Justice League 16

Alternating Currents: Justice League 16: Drew and ZachToday, Drew and guest writer Zach Kastner are discussing Justice League 16, originally released January 23rd, 2013, This issue is part of the Throne of Atlantis crossover event. Click here for complete ToA coverage.

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Drew: “What if there was a problem so big, Superman couldn’t solve it?” is the question the Justice League was designed to answer. This was something Johns managed quite well in this series’ first arc, justifying the League’s formation with a truly global threat. This issue effectively voids that answer by asking “yeah, but what if there was a problem so big even the Justice League couldn’t solve it?”

We pick up with our intrepid heroes in the soggy remains of Gotham, as Arthur pleads for level heads. It’s difficult to make that case when your hands are around your friend’s necks, but then again, Arthur has never been all that familiar with level heads. A fight ensues, and Orm manages to completely overwhelm Batman, Superman, and Wonder Woman. Meanwhile, Vulkro is helping Cyborg anticipate the Antlantean war plans, which include killing Dr. Shin. Cyborg manages to Boom Shin to the watchtower, but decides to head back to help his friends. This means a lengthy upgrade surgery so he can breathe underwater, so he calls in the second string to take over while he’s under:

Justice League B squad

This is a pretty good mix of DC’s B- and C-stringers, but I can’t help but notice the prominent placement of Green Arrow and Hawkman — one can’t help but wonder if Cyborg should be welcoming them to Justice League of America.

Of course, not everybody there will be members of the JLA, but a few more will be involved in the Trinity War, whatever that ends up being. I believe this is the first mention of the likes of Element Girl in the New 52 (you know, outside of that FCBD gatefold), which makes it feel like the Trinity War might be a little closer to becoming a reality. Admittedly, that’s not that exciting, but there’s simply not that much to get excited about in this issue. At least, not in the lead.

The backup finds Dr. Shivana continuing his quest to collect the seven deadly sins, but the meat of the story is Billy’s fight with Black Adam. Billy more or less has his ass handed to him, so he “SHAZAM”s back into kid form and escapes. It looks like he may be driven back to the Vasquez’s, after all, which is an interesting development. More than anything, though, I’m just excited about Billy’s characterization here. The entire Justice League may sound like the same ‘roided up moron, Johns is crafting a unique and believable voice for Billy.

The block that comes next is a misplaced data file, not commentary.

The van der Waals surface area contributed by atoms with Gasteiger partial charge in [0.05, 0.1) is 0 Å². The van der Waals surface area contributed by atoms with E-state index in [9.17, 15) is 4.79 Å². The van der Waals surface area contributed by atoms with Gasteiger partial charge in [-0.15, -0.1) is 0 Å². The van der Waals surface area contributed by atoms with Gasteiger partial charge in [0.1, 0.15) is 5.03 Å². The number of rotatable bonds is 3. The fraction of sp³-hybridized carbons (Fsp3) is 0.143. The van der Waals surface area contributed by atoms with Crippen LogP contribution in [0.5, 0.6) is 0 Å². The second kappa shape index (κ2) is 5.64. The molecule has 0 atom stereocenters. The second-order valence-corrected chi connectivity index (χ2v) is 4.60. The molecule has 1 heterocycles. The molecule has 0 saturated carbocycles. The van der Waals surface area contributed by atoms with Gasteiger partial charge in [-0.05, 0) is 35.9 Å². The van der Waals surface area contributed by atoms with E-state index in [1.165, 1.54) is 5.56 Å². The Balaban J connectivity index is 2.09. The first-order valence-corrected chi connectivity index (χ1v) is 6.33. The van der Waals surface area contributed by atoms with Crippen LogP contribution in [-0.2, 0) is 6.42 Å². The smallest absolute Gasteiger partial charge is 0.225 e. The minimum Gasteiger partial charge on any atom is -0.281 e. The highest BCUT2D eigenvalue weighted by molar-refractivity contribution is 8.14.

"I'm THIS many!"

Billy doesn’t understand the threat Black Adam poses, so he proceeds to have the same conversation he would have with any kid. It’s totally relatable, which is more than I can say about the lead.

Johns seems intent on suggesting that the Justice League really isn’t all that effective. Remember when they met? They were just fighting each other. If Darkseid hadn’t interrupted their fight — which also, conveniently distracted everyone from the damage they had already caused — who knows what would have happened. Basically, they just fight whatever the biggest thing is. If that thing happens to be a bad guy, it’s a boon to humanity, but they’ll keep fighting even if there isn’t a bad guy (you got to fight something, amirite?). It’s why they fight each other so much, and it’s also why they’re so bad at using their words. This meeting with Orm should have been all about diplomacy. Instead, it’s all about sleeper holds.

"Piggy-back rides!"

Seriously though, headlocks are no way to convince someone you don’t want to fight them. The Justice League seriously needs to work on using their words.

Which brings me back to that question “what if there were a problem so big the Justice League couldn’t solve it?” It turns out all you need to defeat the Justice League is challenging them to a “see who can not fight the longest” contest, but is the Justice League of America poised to be much better on matters of diplomacy? I suppose Jonn would be a pretty good candidate (you kind of have to listen to a telepath), but I’m not convinced anyone else would be. Hell, what do I know? Maybe the New 52 Vibe is trained in conflict mediation.

Anyway, Zach, did this feel like the natural progression to you? Does it make any sense to bring in Green Arrow to solve a problem the trinity couldn’t? Do you think it’ll all come down to the Red Tornado?

"Why do you insist that every problem can be solved by a weather machine?"

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Zach: I sat this book down and felt satisfied, so Drew, hope you don’t mind while I play a little devil’s advocate here, because even though this issue was a brisk read I found myself really liking the nuances present—especially on the B-side of this track.

The League’s go-to mediator is Batman and following the Gotham flooding and Arthur’s Aqua-choke, things intensify. There is a point where words won’t cut it anymore after hundreds are dead, and Batman knows that. Arthur only wants to talk when he is clutching someone by the throat and Orm is dumbfounded as to why his brother is being treated as an equal rather than king. I found it easy enough to stomach how things went so awry so fast. I think Geoff John’s is playing to the escalation needed in a title where you group together the world’s most powerful heroes on a single team and say “Go beat someone up.” This is as natural a progression as I could imagine.